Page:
New Immunotherapy for Follicular Lymphoma Offers New Hope to Patients

5 min read

New Immunotherapy for Follicular Lymphoma Offers New Hope to Patients

Non-Hodgkin lymphoma (NHL) isn’t a single disease, but rather a large group of blood cancers including about 60 different subtypes. These subtypes can either be aggressive or indolent (slow-growing), requiring different treatment approaches based on its rate of growth and a few other factors. When it comes to the slow-growing subtypes of NHL, the most common is follicular lymphoma (FL). Although follicular lymphoma can be managed, it often comes back, making it hard for patients to go into remission. Because of this, the need for new treatments and further research is ongoing. 

What is Follicular Lymphoma?

Non-Hodgkin lymphomas affect either the B-cells or the T-cells – both white blood cells called lymphocytes. B-cells produce antibodies which help your body fight infections, protecting your body from harmful bacteria, viruses or parasites. Follicular lymphoma develops in the lymph nodes or the bone marrow when white blood cells cluster together to form lumps in your lymph glands or organs. About 11% of all non-Hodgkin lymphomas are follicular lymphoma. 

If left untreated this type of lymphoma can transform into diffuse large B-cell lymphoma, a more difficult type of lymphoma to treat. 

Standard Treatments for Follicular Lymphoma 

Due to the slow progression of follicular lymphoma, treatment isn’t always recommended right away. However it’s important to be under a doctor’s care. In most cases you will be seen by a hematologist who is also an oncologist.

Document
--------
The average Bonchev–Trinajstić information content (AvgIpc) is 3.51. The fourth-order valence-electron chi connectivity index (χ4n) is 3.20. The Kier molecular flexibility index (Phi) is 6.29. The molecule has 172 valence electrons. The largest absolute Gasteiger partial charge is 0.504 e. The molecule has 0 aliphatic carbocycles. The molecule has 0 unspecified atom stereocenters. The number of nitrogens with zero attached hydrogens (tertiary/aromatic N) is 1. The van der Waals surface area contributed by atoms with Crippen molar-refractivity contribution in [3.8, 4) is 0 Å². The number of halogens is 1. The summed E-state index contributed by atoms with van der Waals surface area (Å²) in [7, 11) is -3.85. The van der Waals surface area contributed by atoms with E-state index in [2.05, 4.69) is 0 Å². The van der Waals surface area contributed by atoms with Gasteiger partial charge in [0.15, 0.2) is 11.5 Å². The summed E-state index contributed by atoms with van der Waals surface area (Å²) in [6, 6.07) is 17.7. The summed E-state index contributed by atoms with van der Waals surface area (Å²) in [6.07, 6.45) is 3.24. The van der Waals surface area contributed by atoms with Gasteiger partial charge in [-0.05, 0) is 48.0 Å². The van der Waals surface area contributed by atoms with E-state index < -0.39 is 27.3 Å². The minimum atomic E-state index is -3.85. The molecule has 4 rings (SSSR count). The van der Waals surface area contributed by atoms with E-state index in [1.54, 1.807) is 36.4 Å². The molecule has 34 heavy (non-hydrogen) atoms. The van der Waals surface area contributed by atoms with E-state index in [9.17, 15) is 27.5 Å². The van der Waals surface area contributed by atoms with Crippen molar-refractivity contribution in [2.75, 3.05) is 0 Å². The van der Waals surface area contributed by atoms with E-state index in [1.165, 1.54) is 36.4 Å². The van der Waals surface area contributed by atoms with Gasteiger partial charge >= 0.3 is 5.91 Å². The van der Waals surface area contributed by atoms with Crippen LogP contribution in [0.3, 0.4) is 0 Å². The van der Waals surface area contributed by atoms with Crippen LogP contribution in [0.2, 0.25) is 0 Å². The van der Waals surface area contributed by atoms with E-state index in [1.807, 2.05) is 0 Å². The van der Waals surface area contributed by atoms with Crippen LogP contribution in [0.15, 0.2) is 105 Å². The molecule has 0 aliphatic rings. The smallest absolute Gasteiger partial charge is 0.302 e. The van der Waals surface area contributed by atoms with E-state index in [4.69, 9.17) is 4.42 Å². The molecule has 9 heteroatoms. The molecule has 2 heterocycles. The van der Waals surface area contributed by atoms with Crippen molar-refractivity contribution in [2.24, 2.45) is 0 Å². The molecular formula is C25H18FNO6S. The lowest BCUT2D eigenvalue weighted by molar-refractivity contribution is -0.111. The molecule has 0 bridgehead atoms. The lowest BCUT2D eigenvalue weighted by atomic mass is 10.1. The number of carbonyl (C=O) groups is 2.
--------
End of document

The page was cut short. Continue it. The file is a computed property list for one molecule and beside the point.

Watchful waiting is a common approach for slow-growing lymphomas that pose no immediate threat to the patient. However, if the lymphomas is found at a more advanced stage, waiting may not be recommended. Learn more about NHL staging.

Once treatment begins there are several approaches used. Many patients receive more than one of the following: 

  • Radiation therapy. Radiotherapy uses high-energy rays to kill lymphoma cells. While radiation isn’t always an option for lymphoma patients, it is for follicular lymphoma because the cancer cells are bunched together and can be targeted with beams of radiation. 
  • Chemotherapy. These are drugs that kill lymphoma cells throughout the body. Because the drugs travel through the bloodstream and can reach lymphoma cells in almost all parts of the body, it is called systemic therapy. 
  • Targeted therapy. This uses drugs or other substances to identify and attack specific cancer cells. Monoclonal antibody therapy, kinase inhibitor therapy, and immunomodulatory drugs are types of targeted therapy that may be used to treat follicular lymphoma. 
  • Immunotherapy. Immunotherapy, also called biologic therapy, helps the patient’s immune system fight cancer. CAR T therapy and checkpoint inhibitors are common types of immunotherapies to treat FL and other subtypes of NHL

Up until recently, patients with follicular lymphoma only had the option of receiving one or a combination of the above treatments. Unfortunately, it only managed, not cured, this complex disease. Fortunately, because of continuous immunotherapy clinical research, a new option is available to help these patients. 

Lunsumio: An Additional Treatment Option for Advanced Follicular Lymphoma